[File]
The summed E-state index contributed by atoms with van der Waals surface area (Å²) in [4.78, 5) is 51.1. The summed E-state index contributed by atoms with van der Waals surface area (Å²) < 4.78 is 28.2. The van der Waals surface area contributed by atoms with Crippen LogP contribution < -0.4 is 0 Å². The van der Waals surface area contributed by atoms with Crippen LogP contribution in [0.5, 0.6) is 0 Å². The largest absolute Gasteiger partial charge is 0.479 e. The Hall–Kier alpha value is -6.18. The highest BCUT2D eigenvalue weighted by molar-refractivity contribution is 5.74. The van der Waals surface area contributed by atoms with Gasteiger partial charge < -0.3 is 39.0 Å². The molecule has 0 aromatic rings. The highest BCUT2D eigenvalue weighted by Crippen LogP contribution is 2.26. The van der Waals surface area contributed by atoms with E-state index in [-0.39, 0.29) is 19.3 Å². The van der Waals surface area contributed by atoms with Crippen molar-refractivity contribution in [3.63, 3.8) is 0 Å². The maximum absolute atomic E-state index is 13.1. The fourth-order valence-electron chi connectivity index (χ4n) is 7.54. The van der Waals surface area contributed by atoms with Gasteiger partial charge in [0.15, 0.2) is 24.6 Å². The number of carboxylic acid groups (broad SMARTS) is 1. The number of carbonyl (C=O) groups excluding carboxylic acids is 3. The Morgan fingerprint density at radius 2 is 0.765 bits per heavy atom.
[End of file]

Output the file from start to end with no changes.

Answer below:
The summed E-state index contributed by atoms with van der Waals surface area (Å²) in [4.78, 5) is 51.1. The summed E-state index contributed by atoms with van der Waals surface area (Å²) < 4.78 is 28.2. The van der Waals surface area contributed by atoms with Crippen LogP contribution < -0.4 is 0 Å². The van der Waals surface area contributed by atoms with Crippen LogP contribution in [0.5, 0.6) is 0 Å². The largest absolute Gasteiger partial charge is 0.479 e. The Hall–Kier alpha value is -6.18. The highest BCUT2D eigenvalue weighted by molar-refractivity contribution is 5.74. The van der Waals surface area contributed by atoms with Gasteiger partial charge < -0.3 is 39.0 Å². The molecule has 0 aromatic rings. The highest BCUT2D eigenvalue weighted by Crippen LogP contribution is 2.26. The van der Waals surface area contributed by atoms with E-state index in [-0.39, 0.29) is 19.3 Å². The van der Waals surface area contributed by atoms with Crippen molar-refractivity contribution in [3.63, 3.8) is 0 Å². The maximum absolute atomic E-state index is 13.1. The fourth-order valence-electron chi connectivity index (χ4n) is 7.54. The van der Waals surface area contributed by atoms with Gasteiger partial charge in [0.15, 0.2) is 24.6 Å². The number of carboxylic acid groups (broad SMARTS) is 1. The number of carbonyl (C=O) groups excluding carboxylic acids is 3. The Morgan fingerprint density at radius 2 is 0.765 bits per heavy atom.